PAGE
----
Thursday, 17 November 2011

Books, Documentaries & Other Recent Discoveries to Share

Since the holiday season is rapidly approaching, I thought I'd share some recent gems I've found.


For tween/teens:
The Absolutely True Diary of a Part-Time Indian by Sherman Alexie

This is a story of a 13 year-old boy who lives on a reservation, but decides to attend school off the rez in order to improve his prospects. The main character, Junior, is highly engaging and readers will find it easy to relate with him. While the story has a positive and hopeful slant, and many laugh-out-loud moments, it also realistically depicts many of the difficult challenges of rez life as well as the consequences Junior faces regarding his decision. Alexie strikes a winning balance here. This is definitely a winner!

Middle -grade to adult readers will enjoy this historical fiction story:
Hannibal's Elephant Girl by Ariion Kathleen Brindley

A half- drowned young girl awakens to find herself near Hannibal's army in Northern Africa during the Punic wars. As she learns to handle elephants and makes the journey to Iberia and over the Alps, she rediscovers herself along the way.
I was honoured to see this in its early stages in Critique Circle, and have eagerly awaited seeing it in print so I could share it with friends & family. I highly recommend this, but be warned--you will want to reserve a long stretch of time to read it, because you won't want to put it down.
This book is available through Amazon.

For Teen & adult readers:
Exodus, Zenith & Aurora by Julie Bertagna

This futuristic trilogy follows humanity through the long-term effects of climate change. Ocean levels have risen dramatically, and land is scarce. Global communication & industry have become distant memories. As water levels continue to rise, a desperate village must make some difficult decisions.

This series is interestingly written in the present tense, which in itself helps to highlight the immediacy of the issue and draw the reader in, even if it feels a little strange at first. It is a haunting story that will stay with you long after you have finished.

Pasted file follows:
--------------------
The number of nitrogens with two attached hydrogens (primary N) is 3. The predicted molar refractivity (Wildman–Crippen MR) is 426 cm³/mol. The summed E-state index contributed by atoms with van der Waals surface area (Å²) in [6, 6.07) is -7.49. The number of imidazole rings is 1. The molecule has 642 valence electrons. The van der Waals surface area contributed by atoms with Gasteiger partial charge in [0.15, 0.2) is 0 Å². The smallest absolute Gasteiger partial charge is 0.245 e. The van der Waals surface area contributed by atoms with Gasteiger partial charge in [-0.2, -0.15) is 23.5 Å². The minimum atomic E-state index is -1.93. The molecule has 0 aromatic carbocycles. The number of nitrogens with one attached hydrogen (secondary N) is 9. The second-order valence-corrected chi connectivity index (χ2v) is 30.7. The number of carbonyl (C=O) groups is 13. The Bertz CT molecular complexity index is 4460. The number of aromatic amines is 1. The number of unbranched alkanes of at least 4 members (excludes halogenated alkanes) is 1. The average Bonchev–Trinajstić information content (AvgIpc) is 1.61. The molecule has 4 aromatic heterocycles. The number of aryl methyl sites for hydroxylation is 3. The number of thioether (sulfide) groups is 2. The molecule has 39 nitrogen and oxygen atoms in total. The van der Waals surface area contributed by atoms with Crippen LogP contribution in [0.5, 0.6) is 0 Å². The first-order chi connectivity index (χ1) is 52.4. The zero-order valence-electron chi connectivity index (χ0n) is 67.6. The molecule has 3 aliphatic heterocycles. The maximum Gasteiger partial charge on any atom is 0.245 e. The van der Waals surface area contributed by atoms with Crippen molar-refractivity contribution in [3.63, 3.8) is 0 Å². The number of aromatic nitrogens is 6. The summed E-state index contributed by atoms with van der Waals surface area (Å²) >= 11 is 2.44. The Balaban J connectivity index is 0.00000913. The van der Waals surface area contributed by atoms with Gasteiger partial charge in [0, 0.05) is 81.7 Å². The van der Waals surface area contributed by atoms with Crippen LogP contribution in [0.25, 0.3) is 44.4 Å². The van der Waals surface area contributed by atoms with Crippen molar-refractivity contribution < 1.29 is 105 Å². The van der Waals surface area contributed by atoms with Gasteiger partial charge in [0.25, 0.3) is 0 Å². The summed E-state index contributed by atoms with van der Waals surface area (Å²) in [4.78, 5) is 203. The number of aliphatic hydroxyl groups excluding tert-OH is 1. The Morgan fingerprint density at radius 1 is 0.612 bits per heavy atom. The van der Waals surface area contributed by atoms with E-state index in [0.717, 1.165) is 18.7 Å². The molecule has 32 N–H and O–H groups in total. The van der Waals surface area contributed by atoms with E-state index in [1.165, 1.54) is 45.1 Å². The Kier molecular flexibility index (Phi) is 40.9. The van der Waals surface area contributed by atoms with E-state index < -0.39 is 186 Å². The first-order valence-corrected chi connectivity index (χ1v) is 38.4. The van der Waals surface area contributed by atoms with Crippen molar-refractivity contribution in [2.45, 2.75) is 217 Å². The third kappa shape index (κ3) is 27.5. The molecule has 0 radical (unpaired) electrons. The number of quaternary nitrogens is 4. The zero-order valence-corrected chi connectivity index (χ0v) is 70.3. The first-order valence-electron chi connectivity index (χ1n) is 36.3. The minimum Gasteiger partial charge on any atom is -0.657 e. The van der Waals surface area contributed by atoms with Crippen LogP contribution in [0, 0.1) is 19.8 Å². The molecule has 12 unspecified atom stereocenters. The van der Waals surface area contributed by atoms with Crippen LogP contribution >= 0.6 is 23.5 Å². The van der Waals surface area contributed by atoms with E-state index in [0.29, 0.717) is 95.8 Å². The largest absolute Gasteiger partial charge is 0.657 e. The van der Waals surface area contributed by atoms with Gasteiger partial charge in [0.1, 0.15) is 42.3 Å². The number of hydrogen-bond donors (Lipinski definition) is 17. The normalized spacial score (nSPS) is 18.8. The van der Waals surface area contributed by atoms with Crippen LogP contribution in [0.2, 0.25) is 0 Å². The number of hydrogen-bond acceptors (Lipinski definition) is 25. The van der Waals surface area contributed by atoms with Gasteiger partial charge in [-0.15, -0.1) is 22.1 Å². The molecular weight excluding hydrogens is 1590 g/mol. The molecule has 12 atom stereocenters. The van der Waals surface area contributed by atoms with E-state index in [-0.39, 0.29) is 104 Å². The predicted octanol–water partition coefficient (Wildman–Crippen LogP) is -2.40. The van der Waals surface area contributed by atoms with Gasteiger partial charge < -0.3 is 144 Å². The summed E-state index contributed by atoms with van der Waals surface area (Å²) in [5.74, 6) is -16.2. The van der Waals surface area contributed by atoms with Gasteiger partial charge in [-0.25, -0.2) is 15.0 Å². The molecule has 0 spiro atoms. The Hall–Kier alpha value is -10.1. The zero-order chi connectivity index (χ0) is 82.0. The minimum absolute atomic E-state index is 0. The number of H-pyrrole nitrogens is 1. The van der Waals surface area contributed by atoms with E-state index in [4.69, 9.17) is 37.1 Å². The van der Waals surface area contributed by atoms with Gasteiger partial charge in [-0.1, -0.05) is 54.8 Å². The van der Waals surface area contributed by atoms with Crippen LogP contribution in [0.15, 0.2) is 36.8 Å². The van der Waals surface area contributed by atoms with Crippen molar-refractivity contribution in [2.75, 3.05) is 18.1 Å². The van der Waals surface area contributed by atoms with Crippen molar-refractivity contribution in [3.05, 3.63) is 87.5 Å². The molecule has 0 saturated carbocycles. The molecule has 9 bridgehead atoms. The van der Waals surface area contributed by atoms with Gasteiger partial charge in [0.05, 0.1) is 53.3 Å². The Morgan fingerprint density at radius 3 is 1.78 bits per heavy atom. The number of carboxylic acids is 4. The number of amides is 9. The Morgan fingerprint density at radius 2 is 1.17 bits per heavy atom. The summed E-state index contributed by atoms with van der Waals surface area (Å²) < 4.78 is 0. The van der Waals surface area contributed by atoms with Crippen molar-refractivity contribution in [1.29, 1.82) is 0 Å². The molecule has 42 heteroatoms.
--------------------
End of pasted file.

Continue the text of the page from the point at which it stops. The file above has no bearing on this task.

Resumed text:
Fun Non-Fiction:
Microcosms by Brandon Broll

Discovering the world through microscopic images at up to 22 million x magnification--truly an eye-opener!


Microcosmos Highlights the magic in the minute--names insect life in meadows & ponds in Europe. Hauntingly beautiful music, incredible cinematography, and only a little narration (& none of that horrible, inane & over-dramatized nonsense found in recent nature documentaries out of North America). You are allowed to sit back and enjoy nature's offerings, and don't be surprised if you find yourself heading outdoors with a magnifying glass in hand to see the nature up close in your own backyard after viewing!

Connections An oldie-goldie documentary series by James Burke from the 1970's, this was revived again twice in the 90's, but the original was the best. Burke takes us on surprising journes through the history of technology, science & innovation to show how seemingly random items are connected--even mistakes in science leading to revelations in other areas.

Cosmos Another oldie, this one by Carl Sagan (also available as a book), documenting our understanding of the universe. Even with its age, it remains relevant to those interested in history, math, science, astronomy, cosmology and wondering about how we all fit in to this universe.

Fun & Inspiring Links:

Be the Spark by Noah Kaplan Powerful poem & magical performance to inspire the best in all of us.

Hallelujah Chorus Flashmob Chorus Niagara flashmob at the Welland Seaway Mall (not just your average flashmob!)